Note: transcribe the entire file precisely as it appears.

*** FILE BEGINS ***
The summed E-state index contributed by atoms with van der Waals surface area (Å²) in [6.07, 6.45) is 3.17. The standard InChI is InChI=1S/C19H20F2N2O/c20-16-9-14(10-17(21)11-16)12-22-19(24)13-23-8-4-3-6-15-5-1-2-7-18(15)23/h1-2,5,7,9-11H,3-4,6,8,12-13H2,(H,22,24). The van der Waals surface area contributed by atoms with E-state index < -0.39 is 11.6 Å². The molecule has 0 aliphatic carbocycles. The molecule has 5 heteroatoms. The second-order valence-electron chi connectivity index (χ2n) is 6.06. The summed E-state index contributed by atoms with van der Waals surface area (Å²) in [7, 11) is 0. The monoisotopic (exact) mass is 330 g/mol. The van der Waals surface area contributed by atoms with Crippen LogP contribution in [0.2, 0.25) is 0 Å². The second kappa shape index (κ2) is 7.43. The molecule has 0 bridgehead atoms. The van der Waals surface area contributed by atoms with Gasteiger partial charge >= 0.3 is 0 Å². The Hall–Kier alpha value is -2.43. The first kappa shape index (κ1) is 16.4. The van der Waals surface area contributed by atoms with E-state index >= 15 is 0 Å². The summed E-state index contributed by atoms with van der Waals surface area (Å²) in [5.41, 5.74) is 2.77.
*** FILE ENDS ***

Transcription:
The summed E-state index contributed by atoms with van der Waals surface area (Å²) in [6.07, 6.45) is 3.17. The standard InChI is InChI=1S/C19H20F2N2O/c20-16-9-14(10-17(21)11-16)12-22-19(24)13-23-8-4-3-6-15-5-1-2-7-18(15)23/h1-2,5,7,9-11H,3-4,6,8,12-13H2,(H,22,24). The van der Waals surface area contributed by atoms with E-state index < -0.39 is 11.6 Å². The molecule has 0 aliphatic carbocycles. The molecule has 5 heteroatoms. The second-order valence-electron chi connectivity index (χ2n) is 6.06. The summed E-state index contributed by atoms with van der Waals surface area (Å²) in [7, 11) is 0. The monoisotopic (exact) mass is 330 g/mol. The van der Waals surface area contributed by atoms with Crippen LogP contribution in [0.2, 0.25) is 0 Å². The second kappa shape index (κ2) is 7.43. The molecule has 0 bridgehead atoms. The van der Waals surface area contributed by atoms with Gasteiger partial charge >= 0.3 is 0 Å². The Hall–Kier alpha value is -2.43. The first kappa shape index (κ1) is 16.4. The van der Waals surface area contributed by atoms with E-state index >= 15 is 0 Å². The summed E-state index contributed by atoms with van der Waals surface area (Å²) in [5.41, 5.74) is 2.77.